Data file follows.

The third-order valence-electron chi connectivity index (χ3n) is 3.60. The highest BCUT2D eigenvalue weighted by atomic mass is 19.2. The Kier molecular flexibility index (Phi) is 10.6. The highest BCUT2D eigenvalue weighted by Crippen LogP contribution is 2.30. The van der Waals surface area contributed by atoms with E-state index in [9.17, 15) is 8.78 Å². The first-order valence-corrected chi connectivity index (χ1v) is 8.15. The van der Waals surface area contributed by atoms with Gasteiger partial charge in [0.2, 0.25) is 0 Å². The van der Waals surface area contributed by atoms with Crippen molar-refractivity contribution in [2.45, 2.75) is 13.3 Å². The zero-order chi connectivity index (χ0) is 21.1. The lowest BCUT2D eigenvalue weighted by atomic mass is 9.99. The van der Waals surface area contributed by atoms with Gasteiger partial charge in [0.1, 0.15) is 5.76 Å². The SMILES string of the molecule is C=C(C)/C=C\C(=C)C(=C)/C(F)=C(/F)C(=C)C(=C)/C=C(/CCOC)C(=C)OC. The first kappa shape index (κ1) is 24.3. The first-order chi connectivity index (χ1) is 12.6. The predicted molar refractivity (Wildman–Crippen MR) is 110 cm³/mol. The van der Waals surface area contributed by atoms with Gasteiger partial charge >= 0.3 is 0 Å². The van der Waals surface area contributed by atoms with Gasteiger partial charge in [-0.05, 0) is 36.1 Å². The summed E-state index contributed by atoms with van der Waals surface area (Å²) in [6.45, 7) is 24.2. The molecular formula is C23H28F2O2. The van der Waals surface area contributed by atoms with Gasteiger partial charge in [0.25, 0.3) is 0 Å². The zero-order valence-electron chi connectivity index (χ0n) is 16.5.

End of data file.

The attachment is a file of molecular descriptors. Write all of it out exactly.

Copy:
The third-order valence-electron chi connectivity index (χ3n) is 3.60. The highest BCUT2D eigenvalue weighted by atomic mass is 19.2. The Kier molecular flexibility index (Phi) is 10.6. The highest BCUT2D eigenvalue weighted by Crippen LogP contribution is 2.30. The van der Waals surface area contributed by atoms with E-state index in [9.17, 15) is 8.78 Å². The first-order valence-corrected chi connectivity index (χ1v) is 8.15. The van der Waals surface area contributed by atoms with Gasteiger partial charge in [0.2, 0.25) is 0 Å². The van der Waals surface area contributed by atoms with Crippen molar-refractivity contribution in [2.45, 2.75) is 13.3 Å². The zero-order chi connectivity index (χ0) is 21.1. The lowest BCUT2D eigenvalue weighted by atomic mass is 9.99. The van der Waals surface area contributed by atoms with Gasteiger partial charge in [0.1, 0.15) is 5.76 Å². The SMILES string of the molecule is C=C(C)/C=C\C(=C)C(=C)/C(F)=C(/F)C(=C)C(=C)/C=C(/CCOC)C(=C)OC. The first kappa shape index (κ1) is 24.3. The first-order chi connectivity index (χ1) is 12.6. The predicted molar refractivity (Wildman–Crippen MR) is 110 cm³/mol. The van der Waals surface area contributed by atoms with Gasteiger partial charge >= 0.3 is 0 Å². The van der Waals surface area contributed by atoms with Gasteiger partial charge in [-0.05, 0) is 36.1 Å². The summed E-state index contributed by atoms with van der Waals surface area (Å²) in [6.45, 7) is 24.2. The molecular formula is C23H28F2O2. The van der Waals surface area contributed by atoms with Gasteiger partial charge in [0.25, 0.3) is 0 Å². The zero-order valence-electron chi connectivity index (χ0n) is 16.5.